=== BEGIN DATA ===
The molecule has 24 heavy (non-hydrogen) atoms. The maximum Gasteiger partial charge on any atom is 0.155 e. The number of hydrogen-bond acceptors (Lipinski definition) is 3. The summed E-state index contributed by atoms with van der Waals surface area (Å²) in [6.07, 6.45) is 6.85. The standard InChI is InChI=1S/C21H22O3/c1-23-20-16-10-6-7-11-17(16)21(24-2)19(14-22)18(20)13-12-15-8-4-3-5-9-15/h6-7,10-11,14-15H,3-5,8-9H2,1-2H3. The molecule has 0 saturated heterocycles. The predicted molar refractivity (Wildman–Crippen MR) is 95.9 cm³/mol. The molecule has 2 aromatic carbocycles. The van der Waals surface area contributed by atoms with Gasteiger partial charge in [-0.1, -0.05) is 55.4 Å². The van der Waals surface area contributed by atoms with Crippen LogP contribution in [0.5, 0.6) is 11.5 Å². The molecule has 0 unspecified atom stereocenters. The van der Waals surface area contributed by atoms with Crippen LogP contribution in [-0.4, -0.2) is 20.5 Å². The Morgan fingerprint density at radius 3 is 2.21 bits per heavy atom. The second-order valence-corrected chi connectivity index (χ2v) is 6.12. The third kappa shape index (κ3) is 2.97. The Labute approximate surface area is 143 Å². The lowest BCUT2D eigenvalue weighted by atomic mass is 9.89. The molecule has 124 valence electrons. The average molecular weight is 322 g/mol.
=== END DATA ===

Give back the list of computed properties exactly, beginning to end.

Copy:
The molecule has 24 heavy (non-hydrogen) atoms. The maximum Gasteiger partial charge on any atom is 0.155 e. The number of hydrogen-bond acceptors (Lipinski definition) is 3. The summed E-state index contributed by atoms with van der Waals surface area (Å²) in [6.07, 6.45) is 6.85. The standard InChI is InChI=1S/C21H22O3/c1-23-20-16-10-6-7-11-17(16)21(24-2)19(14-22)18(20)13-12-15-8-4-3-5-9-15/h6-7,10-11,14-15H,3-5,8-9H2,1-2H3. The molecule has 0 saturated heterocycles. The predicted molar refractivity (Wildman–Crippen MR) is 95.9 cm³/mol. The molecule has 2 aromatic carbocycles. The van der Waals surface area contributed by atoms with Gasteiger partial charge in [-0.1, -0.05) is 55.4 Å². The van der Waals surface area contributed by atoms with Crippen LogP contribution in [0.5, 0.6) is 11.5 Å². The molecule has 0 unspecified atom stereocenters. The van der Waals surface area contributed by atoms with Crippen LogP contribution in [-0.4, -0.2) is 20.5 Å². The Morgan fingerprint density at radius 3 is 2.21 bits per heavy atom. The second-order valence-corrected chi connectivity index (χ2v) is 6.12. The third kappa shape index (κ3) is 2.97. The Labute approximate surface area is 143 Å². The lowest BCUT2D eigenvalue weighted by atomic mass is 9.89. The molecule has 124 valence electrons. The average molecular weight is 322 g/mol.